Hands-free technologies for making phone calls or sending texts are not any safer for drivers, whose abilities decrease as distractions increase, according to a study sponsored by the AAA Foundation for Traffic Safety.
“People go into what we like to call ‘tunnel vision’ as they become more distracted,” said Cindy Antrican, public affairs manager for Dayton’s AAA office. “Their brains stopped thinking about what they were doing.”
The study, released Wednesday and done by cognitive distraction experts at the University of Utah, measured brainwaves, eye movement and other metrics to see the impact to drivers as they attempted different tasks. The study found that listening to the radio was a minimal risk. Talking on a cellular phone, whether hand-held or hands-free, was rated a moderate risk.
But listening to and responding to voice-activated email or texting features was rated an extensive risk, and citing a predicted five-fold increase in infotainment systems in new vehicles by 2018, AAA has called for auto manufacturers to add safety features, such as disabling voice-to-text technologies while the vehicle is in motion.
Already, people are dictating texts, emails or social media posts while driving, using voice-activated programs installed in newer cars. IHS Automotive reported that, in 2012, 80 percent of the new cars sold in North America and Europe included some type of voice-activated controls. But the study found that, the more distracted drivers became, the less they checked mirrors, looked around or processed objects they encountered.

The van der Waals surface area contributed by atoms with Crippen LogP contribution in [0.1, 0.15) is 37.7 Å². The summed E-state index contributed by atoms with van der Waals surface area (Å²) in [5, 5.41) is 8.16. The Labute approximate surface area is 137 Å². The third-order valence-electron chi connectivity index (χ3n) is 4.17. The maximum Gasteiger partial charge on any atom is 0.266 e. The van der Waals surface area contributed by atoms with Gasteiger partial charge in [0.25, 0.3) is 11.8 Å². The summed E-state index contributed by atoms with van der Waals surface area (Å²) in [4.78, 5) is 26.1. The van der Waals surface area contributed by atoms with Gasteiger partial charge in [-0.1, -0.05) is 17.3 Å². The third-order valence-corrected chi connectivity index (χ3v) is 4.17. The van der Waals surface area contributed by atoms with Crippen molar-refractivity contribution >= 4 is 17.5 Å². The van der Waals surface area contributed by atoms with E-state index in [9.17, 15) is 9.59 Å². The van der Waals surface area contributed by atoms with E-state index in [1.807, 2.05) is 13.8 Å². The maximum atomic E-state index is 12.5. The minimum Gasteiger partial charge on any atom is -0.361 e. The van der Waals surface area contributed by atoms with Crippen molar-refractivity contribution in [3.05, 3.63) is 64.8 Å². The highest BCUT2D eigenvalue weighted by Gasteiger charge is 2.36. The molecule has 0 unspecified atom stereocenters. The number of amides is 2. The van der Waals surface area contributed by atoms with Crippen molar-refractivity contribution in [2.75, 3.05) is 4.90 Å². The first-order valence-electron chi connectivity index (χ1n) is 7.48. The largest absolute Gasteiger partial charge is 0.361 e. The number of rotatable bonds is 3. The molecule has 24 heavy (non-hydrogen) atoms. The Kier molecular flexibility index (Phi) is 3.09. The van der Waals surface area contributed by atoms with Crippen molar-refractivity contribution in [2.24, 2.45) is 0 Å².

“They couldn’t see things right in front of them,” Antrican said. “Things like pedestrians. Things like stop signs.”
Texting has already been a concern. As of January, 39 states and the District of Columbia have enacted texting bans. Ohio’s ban went into effect in August. But only 10 states, plus Washington, D.C., have banned hand-held cellular phone use. AAA states that those bans should go even further.
“We have long thought, and this is a commonly held perception, that hands free is safer,” Antrican said. “I think we just proved that that perception is not accurate.
Ohio State Highway Patrol spokeswoman Lt. Anne Ralston said that operating a vehicle is a complex behavior, requiring cognitive and physical abilities to be in sync with each other. Any distraction, “whether it’s daydreaming, texting, using your hands-free version or talking to someone in the car” can affect those abilities, particularly when there are several of them, Ralston said.
“Limit those distractions, put the phone down, keep your mind focused on operating that vehicle safely,” Ralston said. “Make that phone call or send that text message when you get to your destination safely.”
Video: What’s going on in your brain as you are driving? The answer may surprise you when you watch our video at MyDaytonDailyNews.com.